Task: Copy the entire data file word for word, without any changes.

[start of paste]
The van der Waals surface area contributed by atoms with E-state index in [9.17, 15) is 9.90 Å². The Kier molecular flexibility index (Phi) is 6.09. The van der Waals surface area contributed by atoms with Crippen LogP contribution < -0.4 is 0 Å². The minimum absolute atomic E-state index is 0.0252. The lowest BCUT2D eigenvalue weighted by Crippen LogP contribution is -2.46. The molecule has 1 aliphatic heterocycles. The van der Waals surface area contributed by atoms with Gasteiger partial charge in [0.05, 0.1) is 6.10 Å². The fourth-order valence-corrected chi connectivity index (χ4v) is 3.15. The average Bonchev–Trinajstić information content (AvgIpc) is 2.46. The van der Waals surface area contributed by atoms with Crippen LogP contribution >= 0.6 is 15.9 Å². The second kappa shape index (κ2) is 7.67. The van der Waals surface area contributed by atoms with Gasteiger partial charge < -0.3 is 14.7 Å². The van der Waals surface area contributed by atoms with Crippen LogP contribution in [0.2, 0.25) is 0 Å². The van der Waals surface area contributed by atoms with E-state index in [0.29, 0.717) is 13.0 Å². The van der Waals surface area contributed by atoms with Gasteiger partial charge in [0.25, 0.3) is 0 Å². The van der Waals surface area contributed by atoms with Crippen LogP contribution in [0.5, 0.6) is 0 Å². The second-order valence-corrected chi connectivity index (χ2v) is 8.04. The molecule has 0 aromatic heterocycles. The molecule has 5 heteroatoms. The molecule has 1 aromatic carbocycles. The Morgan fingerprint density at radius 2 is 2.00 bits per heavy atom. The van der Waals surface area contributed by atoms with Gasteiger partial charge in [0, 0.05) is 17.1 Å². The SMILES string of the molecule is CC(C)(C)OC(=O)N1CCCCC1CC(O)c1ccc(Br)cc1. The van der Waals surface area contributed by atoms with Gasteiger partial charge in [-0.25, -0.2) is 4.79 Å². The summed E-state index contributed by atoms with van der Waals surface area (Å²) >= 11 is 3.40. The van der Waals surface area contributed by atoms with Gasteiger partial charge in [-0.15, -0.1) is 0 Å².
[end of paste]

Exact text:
The van der Waals surface area contributed by atoms with E-state index in [9.17, 15) is 9.90 Å². The Kier molecular flexibility index (Phi) is 6.09. The van der Waals surface area contributed by atoms with Crippen LogP contribution < -0.4 is 0 Å². The minimum absolute atomic E-state index is 0.0252. The lowest BCUT2D eigenvalue weighted by Crippen LogP contribution is -2.46. The molecule has 1 aliphatic heterocycles. The van der Waals surface area contributed by atoms with Gasteiger partial charge in [0.05, 0.1) is 6.10 Å². The fourth-order valence-corrected chi connectivity index (χ4v) is 3.15. The average Bonchev–Trinajstić information content (AvgIpc) is 2.46. The van der Waals surface area contributed by atoms with Crippen LogP contribution >= 0.6 is 15.9 Å². The second kappa shape index (κ2) is 7.67. The van der Waals surface area contributed by atoms with Gasteiger partial charge < -0.3 is 14.7 Å². The van der Waals surface area contributed by atoms with Crippen LogP contribution in [0.2, 0.25) is 0 Å². The van der Waals surface area contributed by atoms with E-state index in [0.29, 0.717) is 13.0 Å². The van der Waals surface area contributed by atoms with Gasteiger partial charge in [0.25, 0.3) is 0 Å². The van der Waals surface area contributed by atoms with Crippen LogP contribution in [0.5, 0.6) is 0 Å². The second-order valence-corrected chi connectivity index (χ2v) is 8.04. The molecule has 0 aromatic heterocycles. The molecule has 5 heteroatoms. The molecule has 1 aromatic carbocycles. The Morgan fingerprint density at radius 2 is 2.00 bits per heavy atom. The van der Waals surface area contributed by atoms with Gasteiger partial charge in [0, 0.05) is 17.1 Å². The SMILES string of the molecule is CC(C)(C)OC(=O)N1CCCCC1CC(O)c1ccc(Br)cc1. The van der Waals surface area contributed by atoms with Gasteiger partial charge in [-0.25, -0.2) is 4.79 Å². The summed E-state index contributed by atoms with van der Waals surface area (Å²) >= 11 is 3.40. The van der Waals surface area contributed by atoms with Gasteiger partial charge in [-0.15, -0.1) is 0 Å².